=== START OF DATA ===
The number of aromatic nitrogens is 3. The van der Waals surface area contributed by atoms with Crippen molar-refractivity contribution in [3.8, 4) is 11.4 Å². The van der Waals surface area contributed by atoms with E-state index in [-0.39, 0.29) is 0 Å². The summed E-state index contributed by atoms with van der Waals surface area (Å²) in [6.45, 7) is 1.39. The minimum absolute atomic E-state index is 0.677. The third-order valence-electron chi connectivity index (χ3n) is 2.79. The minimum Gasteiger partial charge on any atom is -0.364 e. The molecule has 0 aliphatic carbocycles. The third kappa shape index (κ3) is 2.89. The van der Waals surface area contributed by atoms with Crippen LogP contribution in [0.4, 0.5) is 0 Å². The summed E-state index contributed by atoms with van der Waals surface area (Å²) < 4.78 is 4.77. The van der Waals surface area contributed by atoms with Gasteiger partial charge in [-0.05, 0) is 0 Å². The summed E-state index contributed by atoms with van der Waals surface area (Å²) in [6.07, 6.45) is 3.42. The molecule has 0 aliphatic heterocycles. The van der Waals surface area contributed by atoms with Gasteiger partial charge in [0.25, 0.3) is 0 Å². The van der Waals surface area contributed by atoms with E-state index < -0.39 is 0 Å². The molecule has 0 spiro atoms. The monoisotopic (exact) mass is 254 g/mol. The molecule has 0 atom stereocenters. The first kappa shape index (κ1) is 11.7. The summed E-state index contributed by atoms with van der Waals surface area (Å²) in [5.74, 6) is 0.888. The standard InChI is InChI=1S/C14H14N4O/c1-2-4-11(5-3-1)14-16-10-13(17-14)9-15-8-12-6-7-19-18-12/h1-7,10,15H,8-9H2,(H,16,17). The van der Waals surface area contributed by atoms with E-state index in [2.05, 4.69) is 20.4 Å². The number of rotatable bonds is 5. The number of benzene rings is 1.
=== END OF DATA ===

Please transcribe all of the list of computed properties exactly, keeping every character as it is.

The number of aromatic nitrogens is 3. The van der Waals surface area contributed by atoms with Crippen molar-refractivity contribution in [3.8, 4) is 11.4 Å². The van der Waals surface area contributed by atoms with E-state index in [-0.39, 0.29) is 0 Å². The summed E-state index contributed by atoms with van der Waals surface area (Å²) in [6.45, 7) is 1.39. The minimum absolute atomic E-state index is 0.677. The third-order valence-electron chi connectivity index (χ3n) is 2.79. The minimum Gasteiger partial charge on any atom is -0.364 e. The molecule has 0 aliphatic carbocycles. The third kappa shape index (κ3) is 2.89. The van der Waals surface area contributed by atoms with Crippen LogP contribution in [0.4, 0.5) is 0 Å². The summed E-state index contributed by atoms with van der Waals surface area (Å²) < 4.78 is 4.77. The van der Waals surface area contributed by atoms with Gasteiger partial charge in [-0.05, 0) is 0 Å². The summed E-state index contributed by atoms with van der Waals surface area (Å²) in [6.07, 6.45) is 3.42. The molecule has 0 aliphatic heterocycles. The van der Waals surface area contributed by atoms with Gasteiger partial charge in [0.25, 0.3) is 0 Å². The van der Waals surface area contributed by atoms with E-state index < -0.39 is 0 Å². The molecule has 0 spiro atoms. The monoisotopic (exact) mass is 254 g/mol. The molecule has 0 atom stereocenters. The first kappa shape index (κ1) is 11.7. The summed E-state index contributed by atoms with van der Waals surface area (Å²) in [5.74, 6) is 0.888. The standard InChI is InChI=1S/C14H14N4O/c1-2-4-11(5-3-1)14-16-10-13(17-14)9-15-8-12-6-7-19-18-12/h1-7,10,15H,8-9H2,(H,16,17). The van der Waals surface area contributed by atoms with E-state index in [2.05, 4.69) is 20.4 Å². The number of rotatable bonds is 5. The number of benzene rings is 1.